The first annual Duke STEAM challenge prize was awarded to a group of four undergraduates working to curb dehydration caused by diarrhea in northern India.
The STEAM initiative calls upon undergraduate, graduate and professional students to create an interdisciplinary approach to problem solving by combining science, technology, engineering and math with the arts. This year’s winning team designed a program that implements puppetry as an educational tool to depict the benefits of oral rehydration therapy. At a judging Jan. 18 at the Nasher Museum of Art, the team was awarded a $10,000 prize.
The group’s members—sophomores Saffana Humaira, Suhani Jalota, Rebecca Lai and Kehaan Manjee—chose to tackle this global health issue after researching diarrhea’s detrimental effects on child health in Bihar, India. All of the members, except Lai, are international students from South Asia.
“People were either not aware of or simply not using oral rehydration therapy to treat diarrhea, even as thousands of children died each day due to the disease,” Jalota said.
Their initiative to combat dehydration focused on educating school-aged girls so they can pass the information down through family generations. The group tried to theorize a creative way to communicate their message to the target audience, as girls are more likely to play a larger family role, Humaira said.
“If we want people to listen to us, we need to adopt their methods of delivering information,” Jalota said. “Adolescent girls are more engaged with cartoons and visual representations.”
Jalota spent this year’s winter break working with schools in India to implement a trial run of her group’s educational puppet show. She collected feedback from local officials, teachers and students that her team used to perfect the design in time for the final judging.
The group plans to use the prize money to implement a six-week pilot program for the Bihar project, Lai said. They will start by hiring local schoolteachers to put on the puppet show until the first class of graduating girls can take over the initiative themselves.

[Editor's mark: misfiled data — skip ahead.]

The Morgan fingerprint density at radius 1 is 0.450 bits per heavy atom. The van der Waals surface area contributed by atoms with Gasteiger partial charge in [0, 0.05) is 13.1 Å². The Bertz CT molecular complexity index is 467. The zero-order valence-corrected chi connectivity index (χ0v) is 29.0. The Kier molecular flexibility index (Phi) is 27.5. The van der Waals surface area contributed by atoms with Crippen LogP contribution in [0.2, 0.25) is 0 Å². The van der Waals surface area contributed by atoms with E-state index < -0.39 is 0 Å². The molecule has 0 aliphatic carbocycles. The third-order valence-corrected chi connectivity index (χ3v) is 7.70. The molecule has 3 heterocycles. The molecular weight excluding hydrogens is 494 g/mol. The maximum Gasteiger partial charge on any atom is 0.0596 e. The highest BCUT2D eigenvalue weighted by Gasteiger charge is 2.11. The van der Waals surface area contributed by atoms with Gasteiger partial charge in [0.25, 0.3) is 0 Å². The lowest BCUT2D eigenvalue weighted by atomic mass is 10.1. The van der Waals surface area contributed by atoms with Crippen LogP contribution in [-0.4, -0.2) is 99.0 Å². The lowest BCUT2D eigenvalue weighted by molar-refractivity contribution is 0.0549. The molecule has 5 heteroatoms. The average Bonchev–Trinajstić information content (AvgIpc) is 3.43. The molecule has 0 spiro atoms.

“We plan to collaborate with Duke faculty and other Duke resources for advice and also present our project in conferences like Clinton Global Initiative and other global health case competitions to find more support,” Humaira added.
The team’s win is also being seen as a victory for interdisciplinary education at Duke.
“The old-fashioned distinction between science and technology, on the one hand, and the human, ethical, social, cultural and aesthetic dimensions of technology just doesn’t hold any more, if ever it did,” explained Cathy Davidson, John Hope Franklin Humanities Institute professor of interdisciplinary studies and STEAM Challenge co-leader. “In the STEAM Challenge, Duke students led the way to make many new pathways across these divisions in the curriculum.”
Manjee also saw the challenge as an opportunity to bridge the gaps between students in the Trinity School of Arts and Sciences and the Pratt School of Engineering in order to create a unique project that combines principles from multiple academic arenas.
“We as a team truly believed that any real-world problem requires a multi-disciplinary approach for a truly sustainable solution,” Humaira said.